Tuesday, April 14, 2009

Same Sex Unions Gain Ground in Midwest

In a highly controversial ruling from the Iowa Supreme Court, same sex couples received a green-light for marriage when a state law banning such marriages was determined unconstitutional. In a 63 page decision (the first 6-pages of which listed a series of opposing amicus groups that had legal representation in the briefing of the case), the Iowa Supreme Court held that the state law banning gay marriage violated the Equal Protection clause of the U.S. Constitution by treating same-sex couples differently than other couples without a sufficient government interest justifying the classification.

The full decision of the Iowa Supreme Court is attached in the link below:

The case moved the battle over same-sex marriage from the coastal metropolitan centers of the U.S. to its heartland. To date, only Massachusetts and Vermont allow same sex marriages; California did so for about six-months until that law was repealed by voter initiative in the last election in November.

The case also comes on the heels of an unusual ruling by the Michigan Court of Appeals which allowed a same-sex couple to present evidence to a family court judge relative to the partners/parents parenting time requests once their homosexual relationship terminated following their mutual adoption of three children. That case, itself the subject of an entry in this lawblog, is discussed in the attached article from the Chicago Tribune:

Friday, April 10, 2009

Court of Appeals Decides Another Relocation Case

One of the most significant (and often painful) events in divorce proceedings is when a parent seeks a change of domicile; a relocation of the children beyond the 100-miles allowed by the Legislature in the Child Custody Act. These motions often result in hearings that can be more traumatic to the parties and children than a full-blown divorce trial.

The losing parent often appeals the result thus, the Michigan Court of Appeals issues a steady diet of relocation decisions. The most recent is the case of Skeins -v- Mead and can be read in its entirety by clicking on the following link:


In that case, the parents shared joint physical custody of their child and exercised an alternating weekly parenting schedule. The evidence from the trial court in Crawford County was that each parent exercised their respective parenting time. The domicile issue arose, however, when the Mother re-married and her new husband located a better-paying job in Texas. The Mother claimed she too had employment prospects in Texas.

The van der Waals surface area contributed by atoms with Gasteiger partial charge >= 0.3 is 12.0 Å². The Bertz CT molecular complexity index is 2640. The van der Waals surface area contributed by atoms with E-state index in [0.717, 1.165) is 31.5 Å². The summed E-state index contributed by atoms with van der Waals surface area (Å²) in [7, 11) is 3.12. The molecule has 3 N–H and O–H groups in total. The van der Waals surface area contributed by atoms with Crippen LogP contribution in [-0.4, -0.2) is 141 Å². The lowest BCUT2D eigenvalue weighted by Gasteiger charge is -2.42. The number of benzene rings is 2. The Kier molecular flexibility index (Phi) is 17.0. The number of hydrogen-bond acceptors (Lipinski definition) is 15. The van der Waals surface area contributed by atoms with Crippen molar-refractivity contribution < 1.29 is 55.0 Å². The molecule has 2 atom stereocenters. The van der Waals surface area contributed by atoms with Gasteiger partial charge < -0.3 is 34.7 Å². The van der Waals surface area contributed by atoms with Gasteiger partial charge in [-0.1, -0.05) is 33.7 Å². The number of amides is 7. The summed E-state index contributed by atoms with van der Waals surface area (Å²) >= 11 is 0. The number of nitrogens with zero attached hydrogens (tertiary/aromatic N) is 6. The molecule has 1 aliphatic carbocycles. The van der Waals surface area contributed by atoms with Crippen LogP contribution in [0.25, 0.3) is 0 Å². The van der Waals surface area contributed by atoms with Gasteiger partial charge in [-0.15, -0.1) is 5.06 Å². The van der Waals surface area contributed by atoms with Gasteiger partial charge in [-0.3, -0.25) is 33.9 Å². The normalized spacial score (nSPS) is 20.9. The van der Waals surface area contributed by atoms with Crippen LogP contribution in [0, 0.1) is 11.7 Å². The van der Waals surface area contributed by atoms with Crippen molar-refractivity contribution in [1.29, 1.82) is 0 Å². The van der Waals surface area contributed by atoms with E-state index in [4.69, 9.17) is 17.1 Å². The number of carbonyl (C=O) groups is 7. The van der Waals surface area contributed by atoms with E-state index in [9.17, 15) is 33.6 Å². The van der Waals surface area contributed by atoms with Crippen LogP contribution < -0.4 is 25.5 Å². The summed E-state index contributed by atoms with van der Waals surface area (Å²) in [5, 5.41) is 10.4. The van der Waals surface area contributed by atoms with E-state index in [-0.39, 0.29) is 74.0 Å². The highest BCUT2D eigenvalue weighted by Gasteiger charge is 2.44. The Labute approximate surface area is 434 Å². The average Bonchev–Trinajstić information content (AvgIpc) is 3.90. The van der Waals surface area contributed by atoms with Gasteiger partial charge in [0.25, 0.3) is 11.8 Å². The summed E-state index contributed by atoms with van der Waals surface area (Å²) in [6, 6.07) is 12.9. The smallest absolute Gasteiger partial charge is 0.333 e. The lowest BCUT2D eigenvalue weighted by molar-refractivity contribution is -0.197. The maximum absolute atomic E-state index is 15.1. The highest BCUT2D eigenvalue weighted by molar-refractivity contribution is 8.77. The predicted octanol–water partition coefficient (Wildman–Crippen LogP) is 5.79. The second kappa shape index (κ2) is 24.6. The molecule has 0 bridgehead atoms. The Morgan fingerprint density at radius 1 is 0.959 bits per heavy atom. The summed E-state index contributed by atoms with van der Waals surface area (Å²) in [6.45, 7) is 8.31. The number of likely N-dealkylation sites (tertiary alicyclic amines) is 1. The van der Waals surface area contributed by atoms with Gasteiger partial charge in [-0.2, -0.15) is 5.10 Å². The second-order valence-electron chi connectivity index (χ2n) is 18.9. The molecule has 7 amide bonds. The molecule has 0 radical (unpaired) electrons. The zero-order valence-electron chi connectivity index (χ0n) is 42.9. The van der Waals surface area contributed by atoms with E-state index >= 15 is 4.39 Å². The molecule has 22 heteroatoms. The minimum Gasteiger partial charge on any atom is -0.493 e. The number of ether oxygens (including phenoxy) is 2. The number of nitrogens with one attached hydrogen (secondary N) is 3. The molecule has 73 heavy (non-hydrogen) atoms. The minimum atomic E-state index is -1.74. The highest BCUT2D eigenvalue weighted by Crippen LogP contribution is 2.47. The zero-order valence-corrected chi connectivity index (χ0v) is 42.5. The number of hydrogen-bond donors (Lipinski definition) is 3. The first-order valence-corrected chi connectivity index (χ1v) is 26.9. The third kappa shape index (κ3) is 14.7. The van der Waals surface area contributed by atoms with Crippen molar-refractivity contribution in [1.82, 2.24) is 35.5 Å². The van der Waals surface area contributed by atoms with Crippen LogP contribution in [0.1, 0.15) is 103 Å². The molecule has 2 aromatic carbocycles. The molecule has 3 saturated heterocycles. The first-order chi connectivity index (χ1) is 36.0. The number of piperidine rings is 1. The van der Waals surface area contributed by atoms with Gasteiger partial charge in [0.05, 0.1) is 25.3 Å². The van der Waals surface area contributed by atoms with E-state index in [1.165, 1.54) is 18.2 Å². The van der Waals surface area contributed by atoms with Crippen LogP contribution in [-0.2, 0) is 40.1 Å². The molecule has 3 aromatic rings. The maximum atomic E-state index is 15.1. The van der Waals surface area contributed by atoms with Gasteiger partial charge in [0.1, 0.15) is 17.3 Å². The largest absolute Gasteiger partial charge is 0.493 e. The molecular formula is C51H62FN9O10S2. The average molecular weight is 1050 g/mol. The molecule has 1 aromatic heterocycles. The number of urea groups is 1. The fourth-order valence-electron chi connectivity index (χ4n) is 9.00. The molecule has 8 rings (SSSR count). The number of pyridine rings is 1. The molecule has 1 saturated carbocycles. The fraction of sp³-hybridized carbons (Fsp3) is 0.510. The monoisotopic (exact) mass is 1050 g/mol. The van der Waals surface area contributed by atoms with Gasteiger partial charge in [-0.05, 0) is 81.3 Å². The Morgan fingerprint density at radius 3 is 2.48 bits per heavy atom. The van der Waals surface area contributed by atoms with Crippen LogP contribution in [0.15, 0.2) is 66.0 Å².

The Father in this case is employed by the Michigan National Guard. The evidence demonstrated he was a good father, engaged in the proper rearing and discipline of the child.

The Crawford Circuit Court nevertheless found that an "established custodial environment" existed with the Mother only, and granted her motion based on a finding that she satisfied the critical factors of the domicile statute by a "preponderance" of the evidence. The Father appealed the trial court's decision.

In reversing the lower court and remanding the case for an additional hearing, the Court of Appeals, recognizing the difficult economic times faced by all Michiganders, held that the lower court erred by failing to apply the "clear and convincing" evidentiary standard to not only the domicile statute factors, but to all the "best interest" factors set forth in the much broader Child Custody Act. The Court of Appeals also held that the lower court erred by concluding that an "established custodial environment" existed only with the Mother. An established custodial environment is a legal term defined by the court to mean:

if over an appreciable period of time the child naturally looks to the custodian in that environment for guidance, discipline, the necessities of life, and parental comfort. The age of the child, the physical environment, and the inclination of the custodian
and the child as to the permanency of the relationship shall also be considered.
Since the case is "unpublished", it does not have binding effect on local family courts faced with similar fact-scenarios. This case does, however, offer a solid guide for a parent opposing a relocation motion.